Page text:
Young adults who suffer from post-traumatic stress disorder (PTSD) may be more likely to suffer a transient ischemic attack (TIA) or major stroke event by middle age, according to a study published online in Stroke on Oct. 17.
The study involved an analysis of medical data from more than 1.1 million young and middle-aged veterans enrolled in healthcare services provided by the Veterans Health Administration. Most of these patients were males aged 18 to 60, with an average age of 30. The majority of study subjects (66%) were Caucasian males. All patients had served in recent conflicts in Iraq and Afghanistan, and none had previously experienced a TIA or stroke.
Of patients in the group, 766 individuals were found to have suffered a TIA during a 13-year follow-up period, while 1,877 had suffered an ischemic stroke. A total of 29% of these subjects had been diagnosed with PTSD. The presence of PTSD rendered patients twice as likely to have a TIA, the researchers discovered, raising the risk of such an occurrence more than established risk factors like diabetes and sleep apnea.
Among other study findings, veterans with PTSD were deemed to be 62% more likely to experience a stroke than those who do not have PTSD. The researchers reported that the condition raises the risk of stroke to a greater degree than established lifestyle factors, including obesity and smoking. Additionally, even after adjustments for multiple stroke risk factors, as well as for drug and alcohol abuse and co-existing psychiatric disorders such as depression and anxiety, veterans who had been diagnosed with PTSD were 61% more likely to have a TIA and 36% more likely to have a stroke than veterans without PTSD.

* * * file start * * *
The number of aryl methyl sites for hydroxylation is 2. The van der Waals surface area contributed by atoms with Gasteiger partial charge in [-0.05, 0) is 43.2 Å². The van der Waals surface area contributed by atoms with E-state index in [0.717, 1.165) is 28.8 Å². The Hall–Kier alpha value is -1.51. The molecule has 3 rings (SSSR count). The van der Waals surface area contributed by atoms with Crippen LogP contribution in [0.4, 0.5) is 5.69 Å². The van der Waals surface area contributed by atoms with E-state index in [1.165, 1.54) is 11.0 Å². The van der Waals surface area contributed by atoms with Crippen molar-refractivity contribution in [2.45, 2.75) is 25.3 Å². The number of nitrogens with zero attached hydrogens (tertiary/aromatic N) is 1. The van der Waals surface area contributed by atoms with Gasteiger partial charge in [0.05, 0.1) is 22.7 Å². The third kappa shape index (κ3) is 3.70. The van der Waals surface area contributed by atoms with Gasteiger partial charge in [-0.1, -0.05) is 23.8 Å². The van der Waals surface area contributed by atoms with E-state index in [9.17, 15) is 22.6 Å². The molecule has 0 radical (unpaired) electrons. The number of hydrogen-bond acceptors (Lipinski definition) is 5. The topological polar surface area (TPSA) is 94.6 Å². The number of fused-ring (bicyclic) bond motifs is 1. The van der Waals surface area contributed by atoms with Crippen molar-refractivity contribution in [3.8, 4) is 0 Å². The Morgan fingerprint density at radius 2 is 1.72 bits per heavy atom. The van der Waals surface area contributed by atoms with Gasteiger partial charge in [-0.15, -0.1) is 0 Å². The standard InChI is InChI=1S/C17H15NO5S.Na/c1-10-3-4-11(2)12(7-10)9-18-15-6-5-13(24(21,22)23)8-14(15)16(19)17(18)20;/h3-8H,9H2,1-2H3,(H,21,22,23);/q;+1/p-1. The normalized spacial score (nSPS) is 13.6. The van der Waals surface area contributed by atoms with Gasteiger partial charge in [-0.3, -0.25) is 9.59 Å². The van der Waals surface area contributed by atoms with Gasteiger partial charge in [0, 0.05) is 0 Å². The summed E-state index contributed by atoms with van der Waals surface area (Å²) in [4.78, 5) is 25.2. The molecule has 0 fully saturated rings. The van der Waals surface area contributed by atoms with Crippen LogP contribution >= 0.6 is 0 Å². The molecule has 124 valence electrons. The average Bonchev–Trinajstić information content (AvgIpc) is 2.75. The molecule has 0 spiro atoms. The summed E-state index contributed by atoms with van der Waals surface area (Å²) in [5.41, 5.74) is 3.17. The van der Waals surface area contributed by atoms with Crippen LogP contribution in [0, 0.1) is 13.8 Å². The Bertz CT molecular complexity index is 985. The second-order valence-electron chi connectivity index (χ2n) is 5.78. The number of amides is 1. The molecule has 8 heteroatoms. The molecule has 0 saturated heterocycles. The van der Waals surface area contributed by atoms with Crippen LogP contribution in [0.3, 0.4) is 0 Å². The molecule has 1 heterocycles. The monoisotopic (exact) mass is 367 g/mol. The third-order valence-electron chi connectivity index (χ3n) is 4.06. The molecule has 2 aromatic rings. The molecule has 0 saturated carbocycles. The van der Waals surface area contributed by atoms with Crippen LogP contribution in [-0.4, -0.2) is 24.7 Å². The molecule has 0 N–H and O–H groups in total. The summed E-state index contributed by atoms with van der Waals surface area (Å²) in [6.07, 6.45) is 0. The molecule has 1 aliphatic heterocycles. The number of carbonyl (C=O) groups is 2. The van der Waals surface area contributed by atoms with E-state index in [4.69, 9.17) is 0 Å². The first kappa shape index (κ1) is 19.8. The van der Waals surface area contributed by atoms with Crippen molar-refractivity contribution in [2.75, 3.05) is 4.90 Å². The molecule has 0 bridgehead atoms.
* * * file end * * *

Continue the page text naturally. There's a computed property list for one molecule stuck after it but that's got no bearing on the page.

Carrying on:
Lead study author Lindsey Rosman, PhD, of the University of North Carolina School of Medicine in Chapel Hill, N.C. and colleagues wrote that while the research reveals a strong correlation between PTSD and early TIA and stroke, it was not intended to prove that PTSD causes either condition. They also noted that because the study subjects were younger veterans, the results “may not be generalizable to non-veterans or older adults who may exhibit more conventional stroke risk factors” like atrial fibrillation and heart failure.
Nonetheless, “Clinicians should be aware that mental health conditions such as PTSD are increasingly prevalent among young people and may have major implications for their risk of stroke,” Rosman said in a prepared statement, noting that 10 to 14% of ischemic strokes occur in adults ages 18 to 45. The study findings, she added, “raise important questions about whether early recognition and successful treatment of PTSD can prevent or decrease the likelihood of developing a stroke in those exposed to violence, trauma, and severe adversity.”